It was a magnificent house with a rambling front garden overlooking fields.  The weather was quite pleasant and Phil suggested to me that it would be nice to have the photos done outside.  We approached the large front door and pressed the bell.  Within a few seconds Spike slowly opened the door “You’re early” he snapped.  I looked at my watch confused.  It was two minutes to 11am   He ushered us in.  It was obvious he did not want to hang around and looked very impatient.  This was not the same Spike I had spoken to on the phone.  But, I said to myself, it is a Sunday and he’s been good enough to invite us to his home.  So I shouldn’t really complain.

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We were guided into one of his rooms that had a huge piano and other bits of expensive looking furniture.  It wasn’t his office, but possibly a room that Spike spent time in relaxing and working.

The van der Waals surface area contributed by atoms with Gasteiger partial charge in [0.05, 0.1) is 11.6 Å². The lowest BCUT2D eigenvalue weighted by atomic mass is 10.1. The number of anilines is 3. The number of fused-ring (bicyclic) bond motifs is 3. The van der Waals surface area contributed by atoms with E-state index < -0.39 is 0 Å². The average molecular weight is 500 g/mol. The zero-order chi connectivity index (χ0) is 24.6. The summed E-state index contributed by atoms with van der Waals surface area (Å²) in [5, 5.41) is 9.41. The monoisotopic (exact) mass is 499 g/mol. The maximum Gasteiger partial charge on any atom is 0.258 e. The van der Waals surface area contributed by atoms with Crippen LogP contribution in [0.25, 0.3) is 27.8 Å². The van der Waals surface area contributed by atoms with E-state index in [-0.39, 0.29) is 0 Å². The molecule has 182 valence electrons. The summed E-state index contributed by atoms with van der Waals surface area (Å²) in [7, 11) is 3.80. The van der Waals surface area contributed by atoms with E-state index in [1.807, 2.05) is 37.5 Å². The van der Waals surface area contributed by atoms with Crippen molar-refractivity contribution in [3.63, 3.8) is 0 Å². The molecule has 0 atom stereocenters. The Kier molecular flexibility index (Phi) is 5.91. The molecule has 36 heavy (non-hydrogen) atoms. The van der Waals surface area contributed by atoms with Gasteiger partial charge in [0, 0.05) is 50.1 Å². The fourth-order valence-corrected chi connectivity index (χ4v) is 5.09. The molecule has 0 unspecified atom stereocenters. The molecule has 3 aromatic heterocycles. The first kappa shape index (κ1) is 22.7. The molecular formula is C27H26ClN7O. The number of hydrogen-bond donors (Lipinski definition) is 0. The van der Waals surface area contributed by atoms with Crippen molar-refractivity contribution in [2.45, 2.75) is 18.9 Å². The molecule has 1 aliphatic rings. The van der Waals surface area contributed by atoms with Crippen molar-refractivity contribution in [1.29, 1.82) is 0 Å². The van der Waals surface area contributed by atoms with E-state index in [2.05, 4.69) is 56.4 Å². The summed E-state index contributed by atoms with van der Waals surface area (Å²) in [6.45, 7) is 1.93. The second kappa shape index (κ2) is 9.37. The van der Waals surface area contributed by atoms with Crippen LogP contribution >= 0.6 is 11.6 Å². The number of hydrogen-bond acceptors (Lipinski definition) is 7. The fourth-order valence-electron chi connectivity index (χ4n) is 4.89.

After thanking him for seeing us and agreeing to be part of the campaign, Phil asked Spike if we could go outside to have the photos taken.  An irritated Spike quipped  “Why?  Doesn’t your camera take photos indoors?”   Phil went on to explain the lighting was better outside and he didn’t want to use a flash indoors.   Spike’s off-handedness made me very nervous when I asked him if he’d put on the t-shirt I’d had made.  He was not happy.  “You know, you really should let me know in advance if you want me to wear t-shirts” he said firmly.   I apologised sheepishly.  But thankfully Spike put it on and agreed to have photos taken in the garden.  Result.

As we walked into the front garden, Phil looked around for a good place for us to stand.  Then he suggested we put our hands over our ears to give the impression we were blocking out noise.  Spike complied happily.  Phil started taking his pictures happily clicking away.   After just a few frames Spike put his hands down.  “That’s enough”.  he said.  And the photo shoot was over.  We didn’t argue.  We were catching on fast.   He shook our hands, we thanked him and he made his way back indoors, leaving us standing in the front garden.  We got back in our car and I looked at my watch.  It said five minutes past eleven